Doctor Who – “Planet of the Ood”

I was far too busy last week to write anything about Doctor Who but I’m nothing if not a completist so here, out of sequence and entirely too late to be of any interest, are some brief thoughts. Assuming I can actually remember anything about the episode…

An alien planet. An honest to goodness alien planet. Almost entirely populated by futuristic Earth people wearing contemporary Earth clothes and referencing Homer Simpson, but still. The snowy wilderness just about works despite some pretty but fake-looking CGI landscapes. (The effects throughout are a bit of a mixed bag, with the crane sequence being extremely effective but other parts, such as the huge glowing brain, looking very much like CGI.)

As for the Ood, they were always one of the new show’s best-realised prosthetics and they continue to convince here. At first it looks like we might just get a retread of their appearance last time, alternating between docile servants and insane killers, but the story actually does want to explore them in more depth and by the end they’ve become a far more rounded creation. There’s a slight sense too of the Doctor (and the show) making amends for the slightly off-hand treatment of the Ood in season 2. Here they’re painted as brutalised slaves clinging on to their own culture and identity in ways that are surprisingly direct in their evocation of slavery on Earth. Treated like animals, they emerge as quite sophisticated beings. I have to say the idea that they hold their brains in their hands, while original, doesn’t quite ring true (and there’s a certain ick factor involved). Likewise their collective consciousness seems to be taken a bit literally. Nonetheless they’re pleasingly alien and pleasingly science fictional for a series whose aliens are often little more than humans with funny-looking heads and delusions of grandeur.

As is often the case we have a lot of nice ideas plugged into an off-the-shelf setting, in this case another of those isolated base environments in which an external threat steadily wreaks chaos. The corrupt business meddling with forces that come back to bite it is another achingly familiar trope from past seasons old and new. It’s possibly a sign of the level on which I watch Doctor Who that the overly familiar elements don’t seem problematic as long as they’re executed well and the rest of the story has a few fresh elements. I quite often find myself saying this about the series, but I do think there’s a sense of ‘comfort food’ about it that’s partly nostalgia, partly switch-off-the-brain entertainment. At its best the show can be far more than this, but there’s room for this kind of stock episode too.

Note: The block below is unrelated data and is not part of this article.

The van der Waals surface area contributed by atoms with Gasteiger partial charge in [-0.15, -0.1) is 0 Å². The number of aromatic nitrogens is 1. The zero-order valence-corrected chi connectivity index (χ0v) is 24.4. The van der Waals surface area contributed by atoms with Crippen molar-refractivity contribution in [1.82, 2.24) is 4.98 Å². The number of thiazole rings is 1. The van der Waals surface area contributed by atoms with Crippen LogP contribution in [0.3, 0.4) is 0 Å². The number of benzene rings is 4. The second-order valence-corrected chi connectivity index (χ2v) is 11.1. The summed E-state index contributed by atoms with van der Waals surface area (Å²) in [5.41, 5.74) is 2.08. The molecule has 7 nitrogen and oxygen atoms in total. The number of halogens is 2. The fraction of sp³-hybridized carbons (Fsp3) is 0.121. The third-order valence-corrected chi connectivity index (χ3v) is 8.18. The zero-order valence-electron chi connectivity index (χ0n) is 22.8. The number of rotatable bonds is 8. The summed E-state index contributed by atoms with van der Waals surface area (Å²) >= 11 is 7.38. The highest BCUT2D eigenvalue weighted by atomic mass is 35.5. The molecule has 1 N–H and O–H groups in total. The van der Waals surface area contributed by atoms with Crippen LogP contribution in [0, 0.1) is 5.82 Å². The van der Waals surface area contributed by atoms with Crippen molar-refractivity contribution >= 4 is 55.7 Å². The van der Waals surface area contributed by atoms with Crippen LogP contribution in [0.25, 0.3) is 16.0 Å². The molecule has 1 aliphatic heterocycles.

The scenes in which the characters gaze at a mysterious glowing alien in their superspecialsecritwarehouse are quite reminiscent of the original series, in fact. The modern show doesn’t tend to play the game of slowly teasing the audience as to what’s going on in quite this way.

Tim McInnerny is very well cast as the amoral businessman in a virtual reprise of his role in Spooks. Given how his character develops I do also wonder if he wasn’t cast as “Actor Who Most Resembles an Ood”. Some really quite nasty ideas play out in this episode, and his fate is definitely one of them, even if the transformation is so abrupt that it comes dangerously close to spoofing itself. Ayesha Dharker is also good as the PR rep who, for once, fails to rise to the Doctor’s impassioned attempt to see the best in people. It crosses my mind that this opens up the episode to accusations of racism or sexism, but she’s otherwise an interesting supporting character and it’s not as if any of the other guest characters come out of the story a) alive or b) smelling of roses.

Donna is played a little broadly at times this week, not assisted by the slightly melodramatic moments of emotion she’s given, but continues to be quite unreasonably empathic. We’re repeatedly shown how much she cares about others, which is something of a refreshing surprise given her self-centredness in the Christmas special. Tennant is playing quite broadly too, but while his manic gurning reaches new heights he’s also pretty commanding and gets a few nice Time Lord moments.

We were promised that the show would be a little less dark this season, but watching this story it’s difficult to see how. There are issues of slavery, torture, corruption, revenge, violent revolt, and mass executions here, and while the story dashes along at a fair old pace the darker elements are pretty front-and-centre for much of the time. It’s a bit frantic and a little uneven in tone, but I’d count this one as a success.

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